Mining for Chocoate Chips: A Model for STEM Integration

Third graders hovered over their chocolate chip cookies, paperclips, toothpicks, craft sticks in hand. I counted down, “three… two… one… GO” but not a single child grabbed their cookie. Instead they began to furiously pick, prod, and poke with their tools, transforming otherwise mundane school supplies into mining technology.

Mining for chocolate chips. No hands allowed!

I first discovered the “Cookie Mining Project” on the E is for Explore website, who had kindly referenced the full activity to Chicago’s Museum of Science and Industry online science database. With a charge to begin identifying activities that aligned with both current and Next Generation Science Standards as well as those that could cross curriculum by connecting with math and ELA goals, I decided it was time to give this lesson a try and inject it into our third grade rocks and minerals unit.

Students must balance between the cost and benefit of the tools and mine they select.

The lesson did not disappoint. Our hour-long cookie mining activity gave an introductory glimpse to students of how mining pulls resources from the earth that are vital to fuel human thirst for energy and other needs (ESS3.A). It also introduced how human activity can impact the Earth and the importance of preserving and cleaning up where we exploit our earth’s minerals (ESS3.C). With the inclusion of mining profits, cost, and the manipulation of currency documented on a simplified financial ledger mathematics also received a great deal of attention including the multiplication of whole digit numbers and the need to practice fluent addition and subtraction between 1-1000. (CCSS.Math.Content.3.NBT.A.2 and 3).

I started the lesson with a brief presentation combined with a few “turn and talks” where kids were able to share what they knew about mining and the resources we pull from the ground. The embedded presentation is available for download via the link above, though the two short clips on gold mining and mining’s environmental impact are only available through the Discovery Education subscription service.

After the priming was complete the mining could finally begin! Students were handed out $20 in paper money meant to be cashed in for a mine of their choosing and the necessary tools to get the job done. Cookies with bigger, more plentiful chunks were priced much more than the generic brand. More durable tools demanded a premium price as well. Maybe students elected to purchase the expensive cookie mine, but buy the cheaper tools… a decision that cost them precious time later on when the toothpicks broke inside their cookies!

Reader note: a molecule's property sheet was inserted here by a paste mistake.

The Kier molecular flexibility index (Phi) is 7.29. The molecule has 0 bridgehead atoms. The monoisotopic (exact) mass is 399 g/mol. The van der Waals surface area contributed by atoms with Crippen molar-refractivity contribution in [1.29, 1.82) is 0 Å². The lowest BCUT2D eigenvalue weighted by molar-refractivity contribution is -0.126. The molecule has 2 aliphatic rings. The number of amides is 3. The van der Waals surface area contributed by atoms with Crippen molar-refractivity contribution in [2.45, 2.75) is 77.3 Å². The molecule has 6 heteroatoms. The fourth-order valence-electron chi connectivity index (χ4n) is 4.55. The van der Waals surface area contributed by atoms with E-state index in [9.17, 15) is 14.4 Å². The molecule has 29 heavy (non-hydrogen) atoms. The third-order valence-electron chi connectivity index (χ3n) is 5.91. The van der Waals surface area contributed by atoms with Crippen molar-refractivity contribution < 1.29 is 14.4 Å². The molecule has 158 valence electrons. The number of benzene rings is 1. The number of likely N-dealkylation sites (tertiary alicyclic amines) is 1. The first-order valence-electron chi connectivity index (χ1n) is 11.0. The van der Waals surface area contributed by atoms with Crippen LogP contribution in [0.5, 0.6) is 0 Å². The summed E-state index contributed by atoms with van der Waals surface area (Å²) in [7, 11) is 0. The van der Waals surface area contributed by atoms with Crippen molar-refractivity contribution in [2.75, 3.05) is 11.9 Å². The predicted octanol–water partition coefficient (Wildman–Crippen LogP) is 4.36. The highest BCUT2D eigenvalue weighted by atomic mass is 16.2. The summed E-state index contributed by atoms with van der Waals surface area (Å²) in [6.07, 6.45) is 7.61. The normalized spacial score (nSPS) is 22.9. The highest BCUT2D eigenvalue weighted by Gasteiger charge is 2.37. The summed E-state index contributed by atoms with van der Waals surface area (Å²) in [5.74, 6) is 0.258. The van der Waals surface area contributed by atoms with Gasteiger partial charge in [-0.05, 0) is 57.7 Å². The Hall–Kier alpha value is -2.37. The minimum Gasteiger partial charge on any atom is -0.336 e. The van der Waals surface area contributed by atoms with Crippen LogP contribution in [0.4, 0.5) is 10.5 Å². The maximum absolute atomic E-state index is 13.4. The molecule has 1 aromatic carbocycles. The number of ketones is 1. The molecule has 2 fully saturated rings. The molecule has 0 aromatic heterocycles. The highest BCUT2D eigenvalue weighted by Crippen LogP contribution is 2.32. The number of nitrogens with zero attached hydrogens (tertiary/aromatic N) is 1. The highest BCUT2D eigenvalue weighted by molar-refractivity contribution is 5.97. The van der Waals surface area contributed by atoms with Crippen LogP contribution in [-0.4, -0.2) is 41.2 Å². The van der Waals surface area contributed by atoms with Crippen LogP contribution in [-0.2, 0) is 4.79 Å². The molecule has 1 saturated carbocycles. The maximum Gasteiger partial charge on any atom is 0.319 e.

Picking out the chips takes time if you don’t want to leave an environmental mess behind!

Students were given just five minute to mine their cookies. So much buildup for such little time! Even with the short window of opportunity, students were reminded how important it would be to cleanup their site before time ran out. Non-chocolate chip cookie crumbs would need to be swept back into a traced cookie outline to avoid a steep environmental fine!

Tallying the chips takes quick mental arithmetic!

When all was said and done students carefully tallied the initial start-up costs of the mine, the profit gleaned from excavated chips ($2 per chip) and the additional labor costs ($1 per minute) and environmental cleanup fees. When all was said and done, roughly one-quarter of the class turned a profit with their cookies, providing an opportunity for the lead teacher to provide reflection writing time later in the day for students to think critically about how they would improve their own mining process and what they learned about mining as a whole from the activity.

The lead teacher, Lisa Goguen marveled at the engagement and rich learning experience the students shared through this activity, leaving me with assurances that she “would definitely do this activity again next year.” I hoped that she would also spread the word to her grade three colleagues so that I might be able to tweak the activity and try it again with another room. In the meantime I’ve wrapped up the cookie boxes and stashed them away in hopes they won’t get too stale before next time!


About Sean Musselman

Teacher Dad and Burlington MA Schools K-5 Science and Social Studies Curriculum Coordinator. NSTA Professional Development facilitator and author of "Think Like a Scientist: Investigating Weather and Climate" NSTA Kids ebook.
This entry was posted in 3-5, Classroom Activities. Bookmark the permalink.

Leave a Reply

Fill in your details below or click an icon to log in: Logo

You are commenting using your account. Log Out /  Change )

Twitter picture

You are commenting using your Twitter account. Log Out /  Change )

Facebook photo

You are commenting using your Facebook account. Log Out /  Change )

Connecting to %s